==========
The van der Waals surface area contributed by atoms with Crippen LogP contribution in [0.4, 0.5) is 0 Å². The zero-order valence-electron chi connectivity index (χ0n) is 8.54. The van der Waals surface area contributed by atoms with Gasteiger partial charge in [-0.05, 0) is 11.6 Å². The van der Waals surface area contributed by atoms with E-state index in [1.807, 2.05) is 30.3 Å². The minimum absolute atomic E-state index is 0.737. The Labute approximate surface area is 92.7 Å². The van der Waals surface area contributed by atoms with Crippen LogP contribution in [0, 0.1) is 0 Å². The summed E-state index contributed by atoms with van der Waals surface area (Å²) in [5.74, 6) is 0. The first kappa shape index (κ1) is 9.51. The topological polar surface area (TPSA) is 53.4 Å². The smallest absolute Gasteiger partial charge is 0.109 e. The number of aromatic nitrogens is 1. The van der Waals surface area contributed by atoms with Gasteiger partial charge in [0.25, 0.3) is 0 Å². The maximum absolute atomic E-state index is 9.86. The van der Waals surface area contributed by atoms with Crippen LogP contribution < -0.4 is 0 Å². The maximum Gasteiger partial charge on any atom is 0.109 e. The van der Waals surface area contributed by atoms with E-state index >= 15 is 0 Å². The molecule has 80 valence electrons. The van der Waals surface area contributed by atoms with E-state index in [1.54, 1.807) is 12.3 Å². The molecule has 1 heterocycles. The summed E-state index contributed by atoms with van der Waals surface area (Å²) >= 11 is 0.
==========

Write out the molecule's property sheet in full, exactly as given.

The van der Waals surface area contributed by atoms with Crippen LogP contribution in [0.4, 0.5) is 0 Å². The zero-order valence-electron chi connectivity index (χ0n) is 8.54. The van der Waals surface area contributed by atoms with Gasteiger partial charge in [-0.05, 0) is 11.6 Å². The van der Waals surface area contributed by atoms with E-state index in [1.807, 2.05) is 30.3 Å². The minimum absolute atomic E-state index is 0.737. The Labute approximate surface area is 92.7 Å². The van der Waals surface area contributed by atoms with Crippen LogP contribution in [0, 0.1) is 0 Å². The summed E-state index contributed by atoms with van der Waals surface area (Å²) in [5.74, 6) is 0. The first kappa shape index (κ1) is 9.51. The topological polar surface area (TPSA) is 53.4 Å². The smallest absolute Gasteiger partial charge is 0.109 e. The number of aromatic nitrogens is 1. The van der Waals surface area contributed by atoms with Gasteiger partial charge in [0.25, 0.3) is 0 Å². The maximum absolute atomic E-state index is 9.86. The van der Waals surface area contributed by atoms with Crippen LogP contribution < -0.4 is 0 Å². The maximum Gasteiger partial charge on any atom is 0.109 e. The van der Waals surface area contributed by atoms with E-state index >= 15 is 0 Å². The molecule has 80 valence electrons. The van der Waals surface area contributed by atoms with E-state index in [1.54, 1.807) is 12.3 Å². The molecule has 1 heterocycles. The summed E-state index contributed by atoms with van der Waals surface area (Å²) >= 11 is 0.